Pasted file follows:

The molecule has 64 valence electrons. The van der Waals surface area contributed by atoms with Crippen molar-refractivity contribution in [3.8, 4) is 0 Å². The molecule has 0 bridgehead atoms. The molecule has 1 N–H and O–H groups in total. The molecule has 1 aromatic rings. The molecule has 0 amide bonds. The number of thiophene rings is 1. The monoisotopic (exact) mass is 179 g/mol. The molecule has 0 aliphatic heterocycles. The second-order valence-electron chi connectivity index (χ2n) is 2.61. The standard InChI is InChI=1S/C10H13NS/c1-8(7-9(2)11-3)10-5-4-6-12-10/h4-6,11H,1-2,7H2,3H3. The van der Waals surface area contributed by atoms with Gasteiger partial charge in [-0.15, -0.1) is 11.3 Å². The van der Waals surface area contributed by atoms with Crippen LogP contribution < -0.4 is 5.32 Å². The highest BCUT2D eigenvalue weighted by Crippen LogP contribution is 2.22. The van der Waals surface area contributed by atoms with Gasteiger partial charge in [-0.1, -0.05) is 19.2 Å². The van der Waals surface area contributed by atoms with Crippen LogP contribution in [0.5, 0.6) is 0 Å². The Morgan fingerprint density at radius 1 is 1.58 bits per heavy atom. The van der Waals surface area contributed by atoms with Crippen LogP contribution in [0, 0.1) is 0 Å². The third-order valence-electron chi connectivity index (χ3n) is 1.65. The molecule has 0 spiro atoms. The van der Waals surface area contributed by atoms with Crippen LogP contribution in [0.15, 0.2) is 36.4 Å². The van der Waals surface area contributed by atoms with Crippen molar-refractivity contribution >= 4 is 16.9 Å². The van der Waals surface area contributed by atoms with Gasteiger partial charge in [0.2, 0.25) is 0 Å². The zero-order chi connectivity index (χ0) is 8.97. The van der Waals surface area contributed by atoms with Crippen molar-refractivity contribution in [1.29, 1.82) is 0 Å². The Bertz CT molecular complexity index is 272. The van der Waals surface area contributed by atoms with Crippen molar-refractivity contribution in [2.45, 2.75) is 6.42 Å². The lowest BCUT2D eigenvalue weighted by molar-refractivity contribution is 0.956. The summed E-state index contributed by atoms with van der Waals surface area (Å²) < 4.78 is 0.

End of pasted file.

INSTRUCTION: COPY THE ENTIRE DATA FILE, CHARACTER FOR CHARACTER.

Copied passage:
The molecule has 64 valence electrons. The van der Waals surface area contributed by atoms with Crippen molar-refractivity contribution in [3.8, 4) is 0 Å². The molecule has 0 bridgehead atoms. The molecule has 1 N–H and O–H groups in total. The molecule has 1 aromatic rings. The molecule has 0 amide bonds. The number of thiophene rings is 1. The monoisotopic (exact) mass is 179 g/mol. The molecule has 0 aliphatic heterocycles. The second-order valence-electron chi connectivity index (χ2n) is 2.61. The standard InChI is InChI=1S/C10H13NS/c1-8(7-9(2)11-3)10-5-4-6-12-10/h4-6,11H,1-2,7H2,3H3. The van der Waals surface area contributed by atoms with Gasteiger partial charge in [-0.15, -0.1) is 11.3 Å². The van der Waals surface area contributed by atoms with Crippen LogP contribution < -0.4 is 5.32 Å². The highest BCUT2D eigenvalue weighted by Crippen LogP contribution is 2.22. The van der Waals surface area contributed by atoms with Gasteiger partial charge in [-0.1, -0.05) is 19.2 Å². The van der Waals surface area contributed by atoms with Crippen LogP contribution in [0.5, 0.6) is 0 Å². The Morgan fingerprint density at radius 1 is 1.58 bits per heavy atom. The van der Waals surface area contributed by atoms with Crippen LogP contribution in [0, 0.1) is 0 Å². The third-order valence-electron chi connectivity index (χ3n) is 1.65. The molecule has 0 spiro atoms. The van der Waals surface area contributed by atoms with Crippen LogP contribution in [0.15, 0.2) is 36.4 Å². The van der Waals surface area contributed by atoms with Crippen molar-refractivity contribution >= 4 is 16.9 Å². The van der Waals surface area contributed by atoms with Gasteiger partial charge in [0.2, 0.25) is 0 Å². The zero-order chi connectivity index (χ0) is 8.97. The van der Waals surface area contributed by atoms with Crippen molar-refractivity contribution in [1.29, 1.82) is 0 Å². The Bertz CT molecular complexity index is 272. The van der Waals surface area contributed by atoms with Crippen molar-refractivity contribution in [2.45, 2.75) is 6.42 Å². The lowest BCUT2D eigenvalue weighted by molar-refractivity contribution is 0.956. The summed E-state index contributed by atoms with van der Waals surface area (Å²) < 4.78 is 0.